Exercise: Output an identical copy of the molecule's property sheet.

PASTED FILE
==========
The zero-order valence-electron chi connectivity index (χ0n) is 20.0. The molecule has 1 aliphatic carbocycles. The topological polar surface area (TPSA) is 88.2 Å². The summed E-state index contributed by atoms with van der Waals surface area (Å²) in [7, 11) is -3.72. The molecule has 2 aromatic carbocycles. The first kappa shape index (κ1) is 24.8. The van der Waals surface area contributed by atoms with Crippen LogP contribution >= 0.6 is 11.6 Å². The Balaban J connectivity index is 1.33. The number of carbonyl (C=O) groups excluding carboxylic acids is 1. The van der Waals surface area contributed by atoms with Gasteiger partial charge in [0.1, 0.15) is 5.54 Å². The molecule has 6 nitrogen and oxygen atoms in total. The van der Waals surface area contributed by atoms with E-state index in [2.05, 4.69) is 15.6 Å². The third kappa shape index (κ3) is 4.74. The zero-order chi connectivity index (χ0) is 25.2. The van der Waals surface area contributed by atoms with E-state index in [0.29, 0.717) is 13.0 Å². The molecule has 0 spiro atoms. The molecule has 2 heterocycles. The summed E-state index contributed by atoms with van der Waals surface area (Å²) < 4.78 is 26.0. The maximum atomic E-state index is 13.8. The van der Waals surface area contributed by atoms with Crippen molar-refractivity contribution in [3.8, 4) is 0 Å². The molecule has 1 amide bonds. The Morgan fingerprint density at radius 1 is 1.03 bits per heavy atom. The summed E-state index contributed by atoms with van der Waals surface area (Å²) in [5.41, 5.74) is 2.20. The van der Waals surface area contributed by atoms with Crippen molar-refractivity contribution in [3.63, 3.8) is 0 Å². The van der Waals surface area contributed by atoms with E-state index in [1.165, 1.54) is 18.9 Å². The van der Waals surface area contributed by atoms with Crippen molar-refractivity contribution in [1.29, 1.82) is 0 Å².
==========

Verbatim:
The zero-order valence-electron chi connectivity index (χ0n) is 20.0. The molecule has 1 aliphatic carbocycles. The topological polar surface area (TPSA) is 88.2 Å². The summed E-state index contributed by atoms with van der Waals surface area (Å²) in [7, 11) is -3.72. The molecule has 2 aromatic carbocycles. The first kappa shape index (κ1) is 24.8. The van der Waals surface area contributed by atoms with Crippen LogP contribution >= 0.6 is 11.6 Å². The Balaban J connectivity index is 1.33. The number of carbonyl (C=O) groups excluding carboxylic acids is 1. The van der Waals surface area contributed by atoms with Gasteiger partial charge in [0.1, 0.15) is 5.54 Å². The molecule has 6 nitrogen and oxygen atoms in total. The van der Waals surface area contributed by atoms with E-state index in [2.05, 4.69) is 15.6 Å². The third kappa shape index (κ3) is 4.74. The zero-order chi connectivity index (χ0) is 25.2. The van der Waals surface area contributed by atoms with E-state index in [0.29, 0.717) is 13.0 Å². The molecule has 0 spiro atoms. The molecule has 2 heterocycles. The summed E-state index contributed by atoms with van der Waals surface area (Å²) < 4.78 is 26.0. The maximum atomic E-state index is 13.8. The van der Waals surface area contributed by atoms with Crippen molar-refractivity contribution in [3.8, 4) is 0 Å². The molecule has 1 amide bonds. The Morgan fingerprint density at radius 1 is 1.03 bits per heavy atom. The summed E-state index contributed by atoms with van der Waals surface area (Å²) in [5.41, 5.74) is 2.20. The van der Waals surface area contributed by atoms with Crippen molar-refractivity contribution in [3.63, 3.8) is 0 Å². The van der Waals surface area contributed by atoms with E-state index in [1.165, 1.54) is 18.9 Å². The van der Waals surface area contributed by atoms with Crippen molar-refractivity contribution in [1.29, 1.82) is 0 Å².